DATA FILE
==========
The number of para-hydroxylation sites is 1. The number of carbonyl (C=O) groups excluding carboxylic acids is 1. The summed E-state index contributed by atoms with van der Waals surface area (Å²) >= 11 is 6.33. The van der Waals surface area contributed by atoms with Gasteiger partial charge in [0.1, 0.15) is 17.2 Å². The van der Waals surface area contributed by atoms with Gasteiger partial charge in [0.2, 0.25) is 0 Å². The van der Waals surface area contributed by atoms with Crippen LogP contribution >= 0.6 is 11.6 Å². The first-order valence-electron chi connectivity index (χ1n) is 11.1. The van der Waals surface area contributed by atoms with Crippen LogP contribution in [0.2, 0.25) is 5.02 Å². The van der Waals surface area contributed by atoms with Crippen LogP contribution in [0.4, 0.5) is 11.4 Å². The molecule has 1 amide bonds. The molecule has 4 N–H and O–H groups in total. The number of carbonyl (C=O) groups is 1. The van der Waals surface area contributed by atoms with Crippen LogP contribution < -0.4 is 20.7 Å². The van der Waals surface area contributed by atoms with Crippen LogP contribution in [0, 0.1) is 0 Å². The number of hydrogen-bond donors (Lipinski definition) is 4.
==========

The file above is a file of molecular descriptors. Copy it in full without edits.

The number of para-hydroxylation sites is 1. The number of carbonyl (C=O) groups excluding carboxylic acids is 1. The summed E-state index contributed by atoms with van der Waals surface area (Å²) >= 11 is 6.33. The van der Waals surface area contributed by atoms with Gasteiger partial charge in [0.1, 0.15) is 17.2 Å². The van der Waals surface area contributed by atoms with Gasteiger partial charge in [0.2, 0.25) is 0 Å². The van der Waals surface area contributed by atoms with Crippen LogP contribution >= 0.6 is 11.6 Å². The first-order valence-electron chi connectivity index (χ1n) is 11.1. The van der Waals surface area contributed by atoms with Crippen LogP contribution in [0.2, 0.25) is 5.02 Å². The van der Waals surface area contributed by atoms with Crippen LogP contribution in [0.4, 0.5) is 11.4 Å². The molecule has 1 amide bonds. The molecule has 4 N–H and O–H groups in total. The number of carbonyl (C=O) groups is 1. The van der Waals surface area contributed by atoms with Crippen LogP contribution < -0.4 is 20.7 Å². The van der Waals surface area contributed by atoms with Crippen LogP contribution in [0, 0.1) is 0 Å². The number of hydrogen-bond donors (Lipinski definition) is 4.